The track eventually led to a farm, and then onto a public road and then the A4538. Tracks and footpaths then took me westwards; when I reached a small lake I could not match what I was seeing with the map, as if the lake has increased in size. I took a rather safe route across the field, where I could join another path I could see. This took me back to the correct route, which headed past some new woodland – boring rows of bored-looking trees – and then on through a farm. A good track then led me under the M5 and onto the eastern outskirts of Worcester.
I was feeling fit so I decided to extend the walk slightly, passing a brand-new estate of houses parallel to the A4440. This led me to more roads, which took me west towards the centre of town. Eventually I reached the Birmingham and Worcester Canal beside The Commandery, a museum based in the building that served as the Royalist Headquarters during the Battle of Worcester in 1651. I joined the canal towpath, and followed it towards its junction with the Severn. This passed a large building on the other side of the river with ‘Royal Worcester’ written at the top. It was now an apartment building, and the brickwork looked so new that it might be a modern building. If it is a conversion of an old factory then all original character has been lost; if it is a modern then it is a very unsuccessful pastiche. The very neat-looking and modernised Diglis marina thankfully had retained some character, and I diverted around this to reach the lock with the River Severn.
I have walked parts of the Severn Way in the past, and would love to do the whole trail if I ever have a week or more to spare. But for the moment I turned right, ignoring the milepost showing places upstream and downstream, and followed the trail towards the centre of town. I diverted off towards the Cathedral, passing a gateway that had a series of plaques on marking various flood levels, some so high that much of the town must have been under water. This led me to the dramatic western end of the Cathedral, and then past a couple of flying butresses towards the town. Unfortunately trees prevented me getting a good photo of this side of the Cathedral. Instead I strode on through the town along a pedestrianised street, trying to avoid the hordes of people enjoying a Saturday afternoon out – a dramatic contrast to the quiescent Evesham I’d encountered this morning.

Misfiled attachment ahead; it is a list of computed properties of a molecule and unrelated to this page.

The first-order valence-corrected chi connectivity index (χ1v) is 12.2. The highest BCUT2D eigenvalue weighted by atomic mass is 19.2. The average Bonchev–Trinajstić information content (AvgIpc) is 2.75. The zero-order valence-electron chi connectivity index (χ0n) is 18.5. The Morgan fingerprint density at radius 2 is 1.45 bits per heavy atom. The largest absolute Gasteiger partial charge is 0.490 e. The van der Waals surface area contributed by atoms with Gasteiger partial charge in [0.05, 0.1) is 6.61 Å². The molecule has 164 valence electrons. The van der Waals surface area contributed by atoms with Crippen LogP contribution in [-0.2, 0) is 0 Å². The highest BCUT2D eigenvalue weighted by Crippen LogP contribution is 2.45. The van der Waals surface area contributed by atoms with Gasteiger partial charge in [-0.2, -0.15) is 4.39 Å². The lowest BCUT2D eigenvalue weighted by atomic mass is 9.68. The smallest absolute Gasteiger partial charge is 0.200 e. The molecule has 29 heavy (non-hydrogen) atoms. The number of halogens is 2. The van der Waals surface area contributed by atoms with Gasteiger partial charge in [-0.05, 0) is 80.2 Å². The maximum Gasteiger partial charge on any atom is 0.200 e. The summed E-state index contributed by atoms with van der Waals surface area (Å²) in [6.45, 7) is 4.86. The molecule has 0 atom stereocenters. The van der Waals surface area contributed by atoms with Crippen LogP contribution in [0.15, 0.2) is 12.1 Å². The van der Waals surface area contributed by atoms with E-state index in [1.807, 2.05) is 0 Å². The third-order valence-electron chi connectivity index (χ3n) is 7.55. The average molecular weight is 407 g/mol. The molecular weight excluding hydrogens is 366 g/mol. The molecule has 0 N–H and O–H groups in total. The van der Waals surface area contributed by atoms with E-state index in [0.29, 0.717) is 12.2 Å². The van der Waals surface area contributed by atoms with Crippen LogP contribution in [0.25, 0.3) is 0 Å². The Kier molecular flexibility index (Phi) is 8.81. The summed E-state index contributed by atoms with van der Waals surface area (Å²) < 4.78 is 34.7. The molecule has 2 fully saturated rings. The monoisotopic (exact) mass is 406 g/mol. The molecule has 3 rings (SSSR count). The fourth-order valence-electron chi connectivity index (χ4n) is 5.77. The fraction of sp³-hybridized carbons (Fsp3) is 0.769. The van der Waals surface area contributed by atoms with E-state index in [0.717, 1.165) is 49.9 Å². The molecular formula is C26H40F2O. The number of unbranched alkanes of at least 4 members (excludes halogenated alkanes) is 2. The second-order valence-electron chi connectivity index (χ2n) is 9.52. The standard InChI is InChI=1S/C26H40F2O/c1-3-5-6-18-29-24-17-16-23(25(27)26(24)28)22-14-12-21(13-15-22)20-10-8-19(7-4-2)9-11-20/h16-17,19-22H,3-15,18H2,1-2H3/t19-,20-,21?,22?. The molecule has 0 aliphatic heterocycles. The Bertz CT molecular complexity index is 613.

I arrived at Foregate Street station with a little under an hour before the next train back to Evesham. Instead of waiting, I decided to walk on to Shrub Hill station, taking roads back to the canal in the northern outskirts of the city, then following it back south towards the centre past some wonderfully derelict canalside industrial buildings. I was feeling fit and considered walking further, but with a two hour drive home after my train, I decided not to push it. Another road then led me to Shrub Hill station, where I had a short wait for my train back to Evesham.
It had been a very pleasant day’s walk through an area of country that’s probably not much walked, with the glories of the Malverns and the Cotswolds so close to hand.
This walk starts off from Evesham railway station at SP03694446. Leave the station and follow the station approach road to reach the A4184 High Street. Turn right to follow this south through the town for 800 metres until it reaches a roundabout beside the Almonry Tourist Information office. Take the first road off the roundabout to continue south along the A4184 Abbey Road; it climbs to cross the River Avon on a bridge to reach a crossroads on the river’s south bank at SP03384308.
Turn right to follow the B4084 Pershore Road westwards, initially with the river below to the right. The road climbs and passes a church on the right; after 750 metres (and just before the Cider Mill pub) turn right down School Road. Follow this road as it curves slightly to the right to head north through Hampton; after 600 metres the surfacing ends and a rough track continues on, climbing up Clark’s Hill and passing a telecoms tower and then a travellers’ camp. Continue on along the track as it heads northwards; when it curves right 880 metres after the mast, head straight on along a lesser track. This passes Rawlings Farm, and after another 930 metres it reaches Ryden Farm, where the track becomes a surfaced public road. Continue along the road as it curves to take a more southwesterly course as it slowly falls, before curving left to enter the village of Charlton. After anotehr 1.3km the road ends at a T-junction at SP01054572.